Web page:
As suggested, I often attend the Services, Bible Studies, and social gatherings of three different Downtown denominations: these are indeed the distributed centers of my communal life. I only regret that earlier attempts to be of professional service to church management have been a dismal failure. For instance. During the last decade of the previous century, as a member of Town’n Country’s Incarnation Church I regularly used my public access association to tape and cablecast each year’s annual Ecumenical Christmas program, and was eventually despised for my effort. More recently I spent two years as webmaster for Saint Andrew’s, but my monumental lack of support there included not even being acknowledged in that role. I suppose for some of my colleagues being of service to the denomination mimics being of service to God. I am content, even as an amateur, to join a long line of theologians who might disagree.

 

These, and their work of primary value to me, include (in order of importance): Tillich’s ST, Ratzinger’s Introduction to Christianity, Wright’s Evil & the Justice of God, and Macquarrie's 20th Century Religious Thought. Attending these, and included among them, are the following.

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My larger text is now titled “Speak, Memory,” after Nabokov’s recollection of his youthful years. Paraphrasing remarks from the dust cover of his published work, I also hope my memories may present a “moving and nostalgic account of a vanished world.” My first edition is also written when no archives, family papers, or old friends are available to confirm an incident or correct or deny another, or to bring further scenes to mind. Therefore I too have been gently checking facts, collecting additional material and tracking down family photographs in order to present a fuller background from which I sprang.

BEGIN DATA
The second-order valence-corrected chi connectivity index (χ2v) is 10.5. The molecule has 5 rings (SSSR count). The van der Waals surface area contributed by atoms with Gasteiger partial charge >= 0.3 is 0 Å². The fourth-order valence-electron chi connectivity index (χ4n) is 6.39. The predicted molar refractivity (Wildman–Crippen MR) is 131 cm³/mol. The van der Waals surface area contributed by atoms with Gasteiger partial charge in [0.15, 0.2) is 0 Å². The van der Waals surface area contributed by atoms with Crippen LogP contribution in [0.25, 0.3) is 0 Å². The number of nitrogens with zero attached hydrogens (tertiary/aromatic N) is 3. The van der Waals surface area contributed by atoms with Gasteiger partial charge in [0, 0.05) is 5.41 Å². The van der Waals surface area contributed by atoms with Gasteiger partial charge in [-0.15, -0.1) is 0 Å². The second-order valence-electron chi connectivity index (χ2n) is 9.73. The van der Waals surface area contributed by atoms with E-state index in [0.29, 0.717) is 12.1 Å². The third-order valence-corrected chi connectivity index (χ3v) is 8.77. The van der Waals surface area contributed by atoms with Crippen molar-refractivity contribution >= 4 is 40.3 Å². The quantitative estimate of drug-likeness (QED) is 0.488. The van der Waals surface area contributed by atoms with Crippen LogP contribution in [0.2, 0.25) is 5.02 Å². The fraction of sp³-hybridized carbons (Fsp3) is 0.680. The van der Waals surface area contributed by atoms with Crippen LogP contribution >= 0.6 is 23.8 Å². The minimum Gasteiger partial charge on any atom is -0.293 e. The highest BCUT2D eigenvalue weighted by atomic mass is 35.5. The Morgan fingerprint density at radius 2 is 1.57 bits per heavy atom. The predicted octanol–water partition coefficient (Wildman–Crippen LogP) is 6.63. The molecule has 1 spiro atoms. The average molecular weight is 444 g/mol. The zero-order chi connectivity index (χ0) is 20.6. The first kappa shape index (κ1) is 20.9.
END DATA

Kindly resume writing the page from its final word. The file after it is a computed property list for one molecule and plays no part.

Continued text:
The text itself is more than just a catalogue of my life’s adventures: it is an intimate record of what, in my mind, constitutes me as a person. It is all that I know about myself – it is where I must go to find out what I am to do with myself next. In order to facilitate page loading, I have tentatively broken this account into three chronologically-determined sections. My first 20 years are described in Part I: successive parts are slowly being developed.

 

It might be of interest to those of you who will not, as (God willing) I will, be eighty years old in 2017 - to recognize such folk when they see them – perhaps on a movie screen, or streaming from TCM. For years I have appraised my type whenever I saw young Margaret O’Brien (frequently playing opposite Eleanor Geisman), and lately have liked myself in the guise of Anthony Hopkins – born on the last day of my birth year, 1937. Not necessarily still around (like Sandy Dennis, George Carlin, Peter Cook, Suzanne Pleshette), but some are - Jane Fonda, Jack Nicholson, Morgan Freeman, Ridley Scott, Dustin Hoffman, Warren Beatty, Sally Kellerman, Susan Hampshire & George Takei.  An interesting graphical depiction is available at IMDb Most Popular People Born In 1937. BTW, Benedict XVI (16 April 1927) is 10 years older than I, and Paul Tillich was born just two years (1886).before Michael Curtiz.

 

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Last update on 7-August-2017 at 8:36 AM.